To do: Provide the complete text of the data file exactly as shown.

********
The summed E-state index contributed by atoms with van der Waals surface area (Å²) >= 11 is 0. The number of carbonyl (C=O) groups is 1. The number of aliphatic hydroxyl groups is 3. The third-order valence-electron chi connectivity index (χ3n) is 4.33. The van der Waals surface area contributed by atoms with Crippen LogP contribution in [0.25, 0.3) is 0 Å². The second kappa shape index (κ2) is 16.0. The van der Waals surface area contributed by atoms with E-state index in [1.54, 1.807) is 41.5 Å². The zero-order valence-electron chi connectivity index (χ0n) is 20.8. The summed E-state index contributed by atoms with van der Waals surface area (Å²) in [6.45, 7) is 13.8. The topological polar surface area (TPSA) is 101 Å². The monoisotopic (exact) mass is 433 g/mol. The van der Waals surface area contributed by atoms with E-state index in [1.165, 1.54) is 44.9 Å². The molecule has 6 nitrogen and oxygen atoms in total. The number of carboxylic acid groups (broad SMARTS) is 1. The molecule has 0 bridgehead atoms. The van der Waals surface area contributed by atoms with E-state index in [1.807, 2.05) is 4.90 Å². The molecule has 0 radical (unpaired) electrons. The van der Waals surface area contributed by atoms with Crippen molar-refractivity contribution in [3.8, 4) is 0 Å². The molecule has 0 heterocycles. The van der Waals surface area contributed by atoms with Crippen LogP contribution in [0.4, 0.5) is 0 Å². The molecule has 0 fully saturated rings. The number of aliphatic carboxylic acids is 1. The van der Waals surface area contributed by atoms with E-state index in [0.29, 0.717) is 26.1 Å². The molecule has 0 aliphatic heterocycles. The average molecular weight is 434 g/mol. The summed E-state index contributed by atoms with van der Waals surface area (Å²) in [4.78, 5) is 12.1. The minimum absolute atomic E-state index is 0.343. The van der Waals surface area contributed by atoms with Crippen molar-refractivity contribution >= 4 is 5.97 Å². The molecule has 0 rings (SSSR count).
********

The summed E-state index contributed by atoms with van der Waals surface area (Å²) >= 11 is 0. The number of carbonyl (C=O) groups is 1. The number of aliphatic hydroxyl groups is 3. The third-order valence-electron chi connectivity index (χ3n) is 4.33. The van der Waals surface area contributed by atoms with Crippen LogP contribution in [0.25, 0.3) is 0 Å². The second kappa shape index (κ2) is 16.0. The van der Waals surface area contributed by atoms with E-state index in [1.54, 1.807) is 41.5 Å². The zero-order valence-electron chi connectivity index (χ0n) is 20.8. The summed E-state index contributed by atoms with van der Waals surface area (Å²) in [6.45, 7) is 13.8. The topological polar surface area (TPSA) is 101 Å². The monoisotopic (exact) mass is 433 g/mol. The van der Waals surface area contributed by atoms with E-state index in [1.165, 1.54) is 44.9 Å². The molecule has 6 nitrogen and oxygen atoms in total. The number of carboxylic acid groups (broad SMARTS) is 1. The molecule has 0 bridgehead atoms. The van der Waals surface area contributed by atoms with E-state index in [1.807, 2.05) is 4.90 Å². The molecule has 0 radical (unpaired) electrons. The van der Waals surface area contributed by atoms with Crippen molar-refractivity contribution in [3.8, 4) is 0 Å². The molecule has 0 heterocycles. The van der Waals surface area contributed by atoms with Crippen LogP contribution in [0.4, 0.5) is 0 Å². The molecule has 0 fully saturated rings. The number of aliphatic carboxylic acids is 1. The van der Waals surface area contributed by atoms with E-state index in [0.29, 0.717) is 26.1 Å². The molecule has 0 aliphatic heterocycles. The average molecular weight is 434 g/mol. The summed E-state index contributed by atoms with van der Waals surface area (Å²) in [4.78, 5) is 12.1. The minimum absolute atomic E-state index is 0.343. The van der Waals surface area contributed by atoms with Crippen molar-refractivity contribution >= 4 is 5.97 Å². The molecule has 0 rings (SSSR count).